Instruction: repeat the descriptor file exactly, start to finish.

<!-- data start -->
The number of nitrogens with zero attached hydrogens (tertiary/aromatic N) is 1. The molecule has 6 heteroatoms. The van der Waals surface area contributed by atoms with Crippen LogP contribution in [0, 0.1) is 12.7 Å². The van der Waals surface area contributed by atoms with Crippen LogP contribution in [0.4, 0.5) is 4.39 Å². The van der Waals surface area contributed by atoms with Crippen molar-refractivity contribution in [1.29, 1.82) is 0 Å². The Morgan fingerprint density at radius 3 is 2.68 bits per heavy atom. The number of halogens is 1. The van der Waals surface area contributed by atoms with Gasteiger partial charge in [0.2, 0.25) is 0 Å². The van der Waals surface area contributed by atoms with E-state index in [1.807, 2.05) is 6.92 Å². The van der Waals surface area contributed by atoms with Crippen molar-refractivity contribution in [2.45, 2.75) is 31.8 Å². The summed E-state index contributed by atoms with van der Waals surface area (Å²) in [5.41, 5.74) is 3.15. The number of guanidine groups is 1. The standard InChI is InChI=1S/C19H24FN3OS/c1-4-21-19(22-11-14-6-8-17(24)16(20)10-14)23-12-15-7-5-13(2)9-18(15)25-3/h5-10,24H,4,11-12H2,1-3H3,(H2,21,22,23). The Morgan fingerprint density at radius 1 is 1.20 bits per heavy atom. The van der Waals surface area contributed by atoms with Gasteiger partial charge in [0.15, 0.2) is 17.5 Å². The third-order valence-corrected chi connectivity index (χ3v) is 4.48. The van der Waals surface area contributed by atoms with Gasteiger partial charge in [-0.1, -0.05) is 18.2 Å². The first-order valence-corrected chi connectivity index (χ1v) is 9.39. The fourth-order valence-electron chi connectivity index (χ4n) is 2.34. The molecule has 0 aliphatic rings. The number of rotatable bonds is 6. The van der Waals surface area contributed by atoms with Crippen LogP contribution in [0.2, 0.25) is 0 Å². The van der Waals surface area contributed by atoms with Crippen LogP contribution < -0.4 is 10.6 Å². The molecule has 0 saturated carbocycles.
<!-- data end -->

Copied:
The number of nitrogens with zero attached hydrogens (tertiary/aromatic N) is 1. The molecule has 6 heteroatoms. The van der Waals surface area contributed by atoms with Crippen LogP contribution in [0, 0.1) is 12.7 Å². The van der Waals surface area contributed by atoms with Crippen LogP contribution in [0.4, 0.5) is 4.39 Å². The van der Waals surface area contributed by atoms with Crippen molar-refractivity contribution in [1.29, 1.82) is 0 Å². The Morgan fingerprint density at radius 3 is 2.68 bits per heavy atom. The number of halogens is 1. The van der Waals surface area contributed by atoms with Gasteiger partial charge in [0.2, 0.25) is 0 Å². The van der Waals surface area contributed by atoms with E-state index in [1.807, 2.05) is 6.92 Å². The van der Waals surface area contributed by atoms with Crippen molar-refractivity contribution in [2.45, 2.75) is 31.8 Å². The summed E-state index contributed by atoms with van der Waals surface area (Å²) in [5.41, 5.74) is 3.15. The number of guanidine groups is 1. The standard InChI is InChI=1S/C19H24FN3OS/c1-4-21-19(22-11-14-6-8-17(24)16(20)10-14)23-12-15-7-5-13(2)9-18(15)25-3/h5-10,24H,4,11-12H2,1-3H3,(H2,21,22,23). The Morgan fingerprint density at radius 1 is 1.20 bits per heavy atom. The van der Waals surface area contributed by atoms with Gasteiger partial charge in [0.15, 0.2) is 17.5 Å². The third-order valence-corrected chi connectivity index (χ3v) is 4.48. The van der Waals surface area contributed by atoms with Gasteiger partial charge in [-0.1, -0.05) is 18.2 Å². The first-order valence-corrected chi connectivity index (χ1v) is 9.39. The fourth-order valence-electron chi connectivity index (χ4n) is 2.34. The molecule has 0 aliphatic rings. The number of rotatable bonds is 6. The van der Waals surface area contributed by atoms with Crippen LogP contribution in [0.2, 0.25) is 0 Å². The van der Waals surface area contributed by atoms with Crippen LogP contribution < -0.4 is 10.6 Å². The molecule has 0 saturated carbocycles.